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So i need to make an Radial Basis Function run a bit quicker

        epoch += 1
        error = 0
        for i in xrange(self.numPoints):
            dp = self.dotProduct(g[i], self.weights)
            signum = self.sig(dp)
            if dp < 0 and g[i].classification == 1:
                self.updateWeights(signum, g[i])
                error += 1
            elif dp > 0 and g[i].classification == -1:
                self.updateWeights(signum, g[i])
                error += 1
            elif dp == 0:
                self.updateWeights(signum, g[i])
                error += 1
        if epoch > 10000:
            return 0
    print "Epochs %i, %i Dimensions" % (epoch, self.numWeights - 1)
    return 1

def dotProduct(self, x, y):
    ret = 0.0
    for i in xrange(len(y)):
        ret += x.points[i]*y[i]
    return ret

def sig(self, x):
    if x < 0:
        return 1
    if x > 0:
        return -1
        return 0

def updateWeights(self, s, g):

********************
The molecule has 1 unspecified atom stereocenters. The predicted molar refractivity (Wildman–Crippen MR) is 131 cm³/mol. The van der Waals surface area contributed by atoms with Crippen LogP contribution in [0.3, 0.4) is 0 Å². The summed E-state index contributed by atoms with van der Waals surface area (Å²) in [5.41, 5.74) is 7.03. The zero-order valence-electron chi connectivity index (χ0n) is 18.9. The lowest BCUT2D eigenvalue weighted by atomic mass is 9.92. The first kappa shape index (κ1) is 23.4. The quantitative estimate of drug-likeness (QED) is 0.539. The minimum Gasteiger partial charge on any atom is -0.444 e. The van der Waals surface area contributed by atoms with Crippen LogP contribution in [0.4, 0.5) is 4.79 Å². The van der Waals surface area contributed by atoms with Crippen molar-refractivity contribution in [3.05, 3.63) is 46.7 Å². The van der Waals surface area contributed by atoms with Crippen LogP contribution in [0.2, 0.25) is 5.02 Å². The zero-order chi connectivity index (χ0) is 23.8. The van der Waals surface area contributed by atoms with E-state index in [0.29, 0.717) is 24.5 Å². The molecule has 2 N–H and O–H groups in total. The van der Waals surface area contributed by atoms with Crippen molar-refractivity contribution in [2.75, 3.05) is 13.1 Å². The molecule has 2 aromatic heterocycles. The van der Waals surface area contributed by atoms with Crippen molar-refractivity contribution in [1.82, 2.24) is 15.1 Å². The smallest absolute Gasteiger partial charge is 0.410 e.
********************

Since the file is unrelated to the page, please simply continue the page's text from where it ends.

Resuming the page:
for i in xrange(self.numWeights):
        self.weights[i] = self.weights[i] + self.learningRate * s * g.points[i]

I was wanting to use concurrent threads but python threading locks threads until the previous thread has finished so it will not make it any faster that running a single main thread.

I need to find a way to run threads concurrently, a single thread for every: for i in xrange(self.numPoints): But locking the values for self.weights, meaning that only one thread can change them at a time.

Anyone got any ideas how this can be done?

This works great on a small data set but when using real data gets a little hairy

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2 Answers 2

You could use numpy arrays to improve performance e.g.:

import numpy as np

def dotProduct(self, x, y):
    return np.dot(x.point, y)

def updateWeights(self, s, g):
    self.weights += self.learningRate * s * g.points

where x.point, y, self.weights, g.points are 1d numpy arrays.

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Python multihreading run all threads in a singe process on one CPU core.

To run truly parallel thread you should use the multiprocessing library.

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Why was this voted down? I'm not an expert in the area and so didn't answer, but based upon what knowledge I have, I too thought this was the correct answer. I can at the very least confirm that using the threading module in Python for calculation-based stuff hurts performance compared to just executing things sequentially in a single thread. If the downvoter thinks this answer is wrong, why doesn't he come and explain why? –  Mark Amery Mar 3 '13 at 16:04

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